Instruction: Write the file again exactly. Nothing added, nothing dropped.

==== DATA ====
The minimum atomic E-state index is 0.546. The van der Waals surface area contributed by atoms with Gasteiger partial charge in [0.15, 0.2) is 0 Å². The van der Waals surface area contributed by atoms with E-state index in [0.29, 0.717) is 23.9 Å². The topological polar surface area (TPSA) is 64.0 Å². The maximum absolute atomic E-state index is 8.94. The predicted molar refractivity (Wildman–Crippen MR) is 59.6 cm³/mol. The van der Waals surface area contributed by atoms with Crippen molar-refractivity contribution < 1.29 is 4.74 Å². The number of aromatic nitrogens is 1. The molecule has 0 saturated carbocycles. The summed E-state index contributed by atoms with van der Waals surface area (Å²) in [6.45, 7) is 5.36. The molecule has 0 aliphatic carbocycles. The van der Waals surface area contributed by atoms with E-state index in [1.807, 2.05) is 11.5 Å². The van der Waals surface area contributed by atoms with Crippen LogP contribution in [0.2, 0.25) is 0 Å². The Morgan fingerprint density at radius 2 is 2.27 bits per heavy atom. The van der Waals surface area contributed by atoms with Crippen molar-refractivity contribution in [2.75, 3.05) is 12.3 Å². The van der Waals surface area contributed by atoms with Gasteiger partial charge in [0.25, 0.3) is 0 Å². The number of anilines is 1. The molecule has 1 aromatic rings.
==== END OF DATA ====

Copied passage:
The minimum atomic E-state index is 0.546. The van der Waals surface area contributed by atoms with Gasteiger partial charge in [0.15, 0.2) is 0 Å². The van der Waals surface area contributed by atoms with E-state index in [0.29, 0.717) is 23.9 Å². The topological polar surface area (TPSA) is 64.0 Å². The maximum absolute atomic E-state index is 8.94. The predicted molar refractivity (Wildman–Crippen MR) is 59.6 cm³/mol. The van der Waals surface area contributed by atoms with Crippen molar-refractivity contribution < 1.29 is 4.74 Å². The number of aromatic nitrogens is 1. The molecule has 0 saturated carbocycles. The summed E-state index contributed by atoms with van der Waals surface area (Å²) in [6.45, 7) is 5.36. The molecule has 0 aliphatic carbocycles. The van der Waals surface area contributed by atoms with E-state index in [1.807, 2.05) is 11.5 Å². The van der Waals surface area contributed by atoms with Crippen LogP contribution in [0.2, 0.25) is 0 Å². The Morgan fingerprint density at radius 2 is 2.27 bits per heavy atom. The van der Waals surface area contributed by atoms with Crippen molar-refractivity contribution in [2.75, 3.05) is 12.3 Å². The van der Waals surface area contributed by atoms with Gasteiger partial charge in [0.25, 0.3) is 0 Å². The number of anilines is 1. The molecule has 1 aromatic rings.